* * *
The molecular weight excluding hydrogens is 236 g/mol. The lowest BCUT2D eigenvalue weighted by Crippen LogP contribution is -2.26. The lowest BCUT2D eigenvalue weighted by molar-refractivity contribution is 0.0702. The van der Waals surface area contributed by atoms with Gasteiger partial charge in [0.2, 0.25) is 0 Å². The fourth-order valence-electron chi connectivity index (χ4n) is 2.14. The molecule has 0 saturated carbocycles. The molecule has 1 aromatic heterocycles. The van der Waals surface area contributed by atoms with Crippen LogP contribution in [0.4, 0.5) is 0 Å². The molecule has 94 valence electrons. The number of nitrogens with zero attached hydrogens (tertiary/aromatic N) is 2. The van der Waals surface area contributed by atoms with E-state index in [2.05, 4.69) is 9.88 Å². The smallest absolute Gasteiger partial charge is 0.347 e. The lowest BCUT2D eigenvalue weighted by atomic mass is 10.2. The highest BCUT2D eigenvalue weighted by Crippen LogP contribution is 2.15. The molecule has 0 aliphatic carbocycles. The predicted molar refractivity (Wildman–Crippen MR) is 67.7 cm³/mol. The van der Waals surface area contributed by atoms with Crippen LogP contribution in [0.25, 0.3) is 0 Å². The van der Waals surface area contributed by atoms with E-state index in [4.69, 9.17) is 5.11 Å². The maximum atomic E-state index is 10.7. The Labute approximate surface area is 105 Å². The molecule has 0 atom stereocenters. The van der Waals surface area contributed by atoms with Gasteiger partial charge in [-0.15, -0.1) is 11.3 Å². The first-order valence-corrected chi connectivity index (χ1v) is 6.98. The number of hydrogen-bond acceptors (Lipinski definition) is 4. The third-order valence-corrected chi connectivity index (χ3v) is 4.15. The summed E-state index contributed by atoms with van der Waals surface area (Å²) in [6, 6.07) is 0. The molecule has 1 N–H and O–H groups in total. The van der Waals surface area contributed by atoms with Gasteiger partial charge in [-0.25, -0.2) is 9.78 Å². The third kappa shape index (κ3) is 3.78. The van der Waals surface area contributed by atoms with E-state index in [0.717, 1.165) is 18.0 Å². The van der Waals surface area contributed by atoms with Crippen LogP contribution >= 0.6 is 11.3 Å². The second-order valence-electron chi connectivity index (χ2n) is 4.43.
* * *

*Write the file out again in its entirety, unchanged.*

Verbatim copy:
The molecular weight excluding hydrogens is 236 g/mol. The lowest BCUT2D eigenvalue weighted by Crippen LogP contribution is -2.26. The lowest BCUT2D eigenvalue weighted by molar-refractivity contribution is 0.0702. The van der Waals surface area contributed by atoms with Gasteiger partial charge in [0.2, 0.25) is 0 Å². The fourth-order valence-electron chi connectivity index (χ4n) is 2.14. The molecule has 0 saturated carbocycles. The molecule has 1 aromatic heterocycles. The van der Waals surface area contributed by atoms with Crippen LogP contribution in [0.4, 0.5) is 0 Å². The molecule has 94 valence electrons. The number of nitrogens with zero attached hydrogens (tertiary/aromatic N) is 2. The van der Waals surface area contributed by atoms with E-state index in [2.05, 4.69) is 9.88 Å². The smallest absolute Gasteiger partial charge is 0.347 e. The lowest BCUT2D eigenvalue weighted by atomic mass is 10.2. The highest BCUT2D eigenvalue weighted by Crippen LogP contribution is 2.15. The molecule has 0 aliphatic carbocycles. The predicted molar refractivity (Wildman–Crippen MR) is 67.7 cm³/mol. The van der Waals surface area contributed by atoms with Crippen LogP contribution in [0.25, 0.3) is 0 Å². The van der Waals surface area contributed by atoms with E-state index in [4.69, 9.17) is 5.11 Å². The maximum atomic E-state index is 10.7. The Labute approximate surface area is 105 Å². The molecule has 0 atom stereocenters. The van der Waals surface area contributed by atoms with Gasteiger partial charge in [-0.15, -0.1) is 11.3 Å². The first-order valence-corrected chi connectivity index (χ1v) is 6.98. The number of hydrogen-bond acceptors (Lipinski definition) is 4. The third-order valence-corrected chi connectivity index (χ3v) is 4.15. The summed E-state index contributed by atoms with van der Waals surface area (Å²) in [6, 6.07) is 0. The molecule has 1 N–H and O–H groups in total. The van der Waals surface area contributed by atoms with Gasteiger partial charge in [-0.25, -0.2) is 9.78 Å². The third kappa shape index (κ3) is 3.78. The van der Waals surface area contributed by atoms with E-state index in [0.717, 1.165) is 18.0 Å². The van der Waals surface area contributed by atoms with Crippen LogP contribution >= 0.6 is 11.3 Å². The second-order valence-electron chi connectivity index (χ2n) is 4.43.